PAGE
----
Therapists face pressure when it comes to employing the principles of HIPAA and confidentiality, which often go hand and hand. Confidentiality is your legal and moral right to privacy in a healthcare setting. Health documents (paper or electronic), discussions, and other relevant information is protected in each state by HIPAA, the Health Insurance Portability and Accountability Act of 1996.

HIPAA protects medical and mental health information from being exposed to the public or others who do not have access to a patient file. Faxes, emails, paper forms, and other correspondences within a medical or mental health agency, must be protected and handled with care.

If you, your loved one, or friend has been hospitalized or cared for in a healthcare setting, their information is protected under HIPAA. In order to receive any kind of healthcare information on another individual HIPAA will require the patient or client to complete what is known as an informed consent form and Authorization to release health information.

These forms are documents that require a signature (or sometimes a verbal agreement) from the patient or client to allow another person access to certain information on their healthcare file. If an “outsider” (family member, caregiver, or friend) does not have informed consent or is documented in the patient or client’s file, it will be very difficult if not impossible to receive information, even in emergencies. Each state, however, is different.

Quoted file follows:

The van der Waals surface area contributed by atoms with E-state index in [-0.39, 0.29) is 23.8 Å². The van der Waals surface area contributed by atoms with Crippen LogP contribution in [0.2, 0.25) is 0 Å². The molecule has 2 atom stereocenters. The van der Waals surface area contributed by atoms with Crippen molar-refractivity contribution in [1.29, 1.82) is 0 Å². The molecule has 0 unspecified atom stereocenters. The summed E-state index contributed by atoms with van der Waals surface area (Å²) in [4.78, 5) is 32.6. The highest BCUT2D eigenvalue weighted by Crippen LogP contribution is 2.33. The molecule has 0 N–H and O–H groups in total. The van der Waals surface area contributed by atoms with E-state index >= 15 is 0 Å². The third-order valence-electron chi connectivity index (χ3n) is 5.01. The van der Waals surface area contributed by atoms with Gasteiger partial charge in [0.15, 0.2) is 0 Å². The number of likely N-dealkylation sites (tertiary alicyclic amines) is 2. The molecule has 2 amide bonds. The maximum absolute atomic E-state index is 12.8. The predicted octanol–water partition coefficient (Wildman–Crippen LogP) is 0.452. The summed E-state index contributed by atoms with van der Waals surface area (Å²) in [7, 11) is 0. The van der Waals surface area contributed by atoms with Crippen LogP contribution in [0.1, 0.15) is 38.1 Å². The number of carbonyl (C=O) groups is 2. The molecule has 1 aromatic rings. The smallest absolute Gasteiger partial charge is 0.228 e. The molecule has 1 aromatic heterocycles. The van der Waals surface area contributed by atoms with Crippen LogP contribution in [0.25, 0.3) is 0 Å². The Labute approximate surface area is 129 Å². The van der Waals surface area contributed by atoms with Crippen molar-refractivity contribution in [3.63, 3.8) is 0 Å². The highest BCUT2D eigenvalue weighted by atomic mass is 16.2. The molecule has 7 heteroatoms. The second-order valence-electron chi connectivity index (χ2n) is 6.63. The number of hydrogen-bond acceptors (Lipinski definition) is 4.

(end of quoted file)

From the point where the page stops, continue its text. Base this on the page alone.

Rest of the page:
Visit the U.S. Department of Health and Human Services for further information for consumers on HIPAA. This is something every family, caregiver, and individual within social services should know about.

 

According to the U.S. Department of Health and Human Services:

Your health information cannot be used or shared without your written permission unless this law allows it. For example, without your authorization, your provider generally cannot:

  • Give your information to your employer

  • Use or share your information for marketing or advertising purposes

  • Share private notes about your health care

 

Because of  HIPAA and confidentiality laws, I am a very big proponent  of a “living will” or mental health advanced directive. A living will permits a family member, caretaker, or friend to make mental health decisions (including treatment) on the behalf of a patient or client in the event that individual cannot make wise decisions. The living will can be completed ahead of time (without legal help), signed, and notarized. Keep in mind that a living will may not be 100% helpful with HIPAA laws.

 

You want to keep the living will somewhere safe (where others can find it if needed) and updated as you make changes in your healthcare. For information on Advanced Directives in your state, visit the National Resource Center on Psychiatric Advanced Directives.

 

Stay tuned for my next article on patient rights.

All the best

 

Reference

US Department of Health and Human Services: Health information privacy. Retrieved January 28, 2013, from http://www.hhs.gov/ocr/privacy/

©Photo Credit: (Hidden/unknown)

 


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    Last reviewed: 21 Mar 2013

APA Reference
Hill, T. (2013). When Your Loved One Needs Care: HIPAA. Psych Central. Retrieved on September 23, 2014, from http://blogs.psychcentral.com/caregivers/2013/02/in-session-understanding-hipaa-in-mental-health-care/

 

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